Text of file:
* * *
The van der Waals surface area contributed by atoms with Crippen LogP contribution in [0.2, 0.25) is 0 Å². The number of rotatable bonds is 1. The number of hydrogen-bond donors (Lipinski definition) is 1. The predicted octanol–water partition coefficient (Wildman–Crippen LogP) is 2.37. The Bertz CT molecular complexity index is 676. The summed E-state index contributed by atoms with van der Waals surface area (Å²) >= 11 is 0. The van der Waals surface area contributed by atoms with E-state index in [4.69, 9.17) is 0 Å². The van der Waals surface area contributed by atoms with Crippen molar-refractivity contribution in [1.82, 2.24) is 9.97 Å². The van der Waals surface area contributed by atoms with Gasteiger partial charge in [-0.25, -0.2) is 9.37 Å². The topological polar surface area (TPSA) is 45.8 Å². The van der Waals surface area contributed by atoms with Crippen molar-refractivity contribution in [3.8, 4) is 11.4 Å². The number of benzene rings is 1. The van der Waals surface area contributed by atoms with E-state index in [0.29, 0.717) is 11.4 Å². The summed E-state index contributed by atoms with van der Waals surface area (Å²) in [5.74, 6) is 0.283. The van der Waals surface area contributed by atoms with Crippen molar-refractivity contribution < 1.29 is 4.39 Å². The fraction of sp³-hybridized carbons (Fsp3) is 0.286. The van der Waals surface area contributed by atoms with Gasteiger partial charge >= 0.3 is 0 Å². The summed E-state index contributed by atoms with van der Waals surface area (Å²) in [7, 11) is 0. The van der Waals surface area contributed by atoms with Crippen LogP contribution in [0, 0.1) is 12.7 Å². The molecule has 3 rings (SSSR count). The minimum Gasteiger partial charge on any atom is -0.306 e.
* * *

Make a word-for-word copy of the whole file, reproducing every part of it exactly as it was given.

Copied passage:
The van der Waals surface area contributed by atoms with Crippen LogP contribution in [0.2, 0.25) is 0 Å². The number of rotatable bonds is 1. The number of hydrogen-bond donors (Lipinski definition) is 1. The predicted octanol–water partition coefficient (Wildman–Crippen LogP) is 2.37. The Bertz CT molecular complexity index is 676. The summed E-state index contributed by atoms with van der Waals surface area (Å²) >= 11 is 0. The van der Waals surface area contributed by atoms with E-state index in [4.69, 9.17) is 0 Å². The van der Waals surface area contributed by atoms with Crippen molar-refractivity contribution in [1.82, 2.24) is 9.97 Å². The van der Waals surface area contributed by atoms with Gasteiger partial charge in [-0.25, -0.2) is 9.37 Å². The topological polar surface area (TPSA) is 45.8 Å². The van der Waals surface area contributed by atoms with Crippen molar-refractivity contribution in [3.8, 4) is 11.4 Å². The number of benzene rings is 1. The van der Waals surface area contributed by atoms with E-state index in [0.29, 0.717) is 11.4 Å². The summed E-state index contributed by atoms with van der Waals surface area (Å²) in [5.74, 6) is 0.283. The van der Waals surface area contributed by atoms with Crippen molar-refractivity contribution < 1.29 is 4.39 Å². The fraction of sp³-hybridized carbons (Fsp3) is 0.286. The van der Waals surface area contributed by atoms with Gasteiger partial charge >= 0.3 is 0 Å². The summed E-state index contributed by atoms with van der Waals surface area (Å²) in [7, 11) is 0. The van der Waals surface area contributed by atoms with Crippen LogP contribution in [0, 0.1) is 12.7 Å². The molecule has 3 rings (SSSR count). The minimum Gasteiger partial charge on any atom is -0.306 e.